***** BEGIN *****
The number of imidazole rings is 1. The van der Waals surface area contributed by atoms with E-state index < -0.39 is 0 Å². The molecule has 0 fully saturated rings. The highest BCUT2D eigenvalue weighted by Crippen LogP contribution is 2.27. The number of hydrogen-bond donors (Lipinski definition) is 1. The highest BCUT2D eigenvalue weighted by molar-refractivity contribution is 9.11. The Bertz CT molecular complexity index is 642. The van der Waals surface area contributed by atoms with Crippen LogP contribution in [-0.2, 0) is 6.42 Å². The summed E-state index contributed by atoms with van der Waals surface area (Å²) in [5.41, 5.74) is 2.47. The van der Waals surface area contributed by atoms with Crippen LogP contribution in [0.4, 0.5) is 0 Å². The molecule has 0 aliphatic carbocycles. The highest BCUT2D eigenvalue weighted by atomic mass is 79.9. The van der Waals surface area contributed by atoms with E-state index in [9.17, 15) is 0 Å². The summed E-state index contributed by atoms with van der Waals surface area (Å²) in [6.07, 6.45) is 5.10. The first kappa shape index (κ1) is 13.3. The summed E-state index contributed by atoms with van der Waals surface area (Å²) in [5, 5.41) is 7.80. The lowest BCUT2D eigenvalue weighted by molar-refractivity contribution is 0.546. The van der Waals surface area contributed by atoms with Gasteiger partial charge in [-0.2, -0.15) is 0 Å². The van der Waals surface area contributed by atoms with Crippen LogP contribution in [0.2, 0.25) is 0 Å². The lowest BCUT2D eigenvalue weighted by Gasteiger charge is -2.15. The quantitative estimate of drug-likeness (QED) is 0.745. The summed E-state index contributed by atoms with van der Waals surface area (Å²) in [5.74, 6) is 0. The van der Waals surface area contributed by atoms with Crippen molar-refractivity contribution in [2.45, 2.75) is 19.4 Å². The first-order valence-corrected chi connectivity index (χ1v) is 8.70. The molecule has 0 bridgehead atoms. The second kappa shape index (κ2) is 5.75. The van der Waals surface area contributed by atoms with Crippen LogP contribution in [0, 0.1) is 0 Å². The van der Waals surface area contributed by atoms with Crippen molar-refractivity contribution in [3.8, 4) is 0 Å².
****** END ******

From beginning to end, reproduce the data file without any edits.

The number of imidazole rings is 1. The van der Waals surface area contributed by atoms with E-state index < -0.39 is 0 Å². The molecule has 0 fully saturated rings. The highest BCUT2D eigenvalue weighted by Crippen LogP contribution is 2.27. The number of hydrogen-bond donors (Lipinski definition) is 1. The highest BCUT2D eigenvalue weighted by molar-refractivity contribution is 9.11. The Bertz CT molecular complexity index is 642. The van der Waals surface area contributed by atoms with Crippen LogP contribution in [-0.2, 0) is 6.42 Å². The summed E-state index contributed by atoms with van der Waals surface area (Å²) in [5.41, 5.74) is 2.47. The van der Waals surface area contributed by atoms with Crippen LogP contribution in [0.4, 0.5) is 0 Å². The molecule has 0 aliphatic carbocycles. The highest BCUT2D eigenvalue weighted by atomic mass is 79.9. The van der Waals surface area contributed by atoms with E-state index in [9.17, 15) is 0 Å². The summed E-state index contributed by atoms with van der Waals surface area (Å²) in [6.07, 6.45) is 5.10. The first kappa shape index (κ1) is 13.3. The summed E-state index contributed by atoms with van der Waals surface area (Å²) in [5, 5.41) is 7.80. The lowest BCUT2D eigenvalue weighted by molar-refractivity contribution is 0.546. The van der Waals surface area contributed by atoms with Gasteiger partial charge in [-0.2, -0.15) is 0 Å². The van der Waals surface area contributed by atoms with Crippen LogP contribution in [0.2, 0.25) is 0 Å². The lowest BCUT2D eigenvalue weighted by Gasteiger charge is -2.15. The quantitative estimate of drug-likeness (QED) is 0.745. The summed E-state index contributed by atoms with van der Waals surface area (Å²) in [5.74, 6) is 0. The van der Waals surface area contributed by atoms with Crippen molar-refractivity contribution in [2.45, 2.75) is 19.4 Å². The first-order valence-corrected chi connectivity index (χ1v) is 8.70. The molecule has 0 bridgehead atoms. The second kappa shape index (κ2) is 5.75. The van der Waals surface area contributed by atoms with Crippen LogP contribution in [0, 0.1) is 0 Å². The van der Waals surface area contributed by atoms with Crippen molar-refractivity contribution in [3.8, 4) is 0 Å².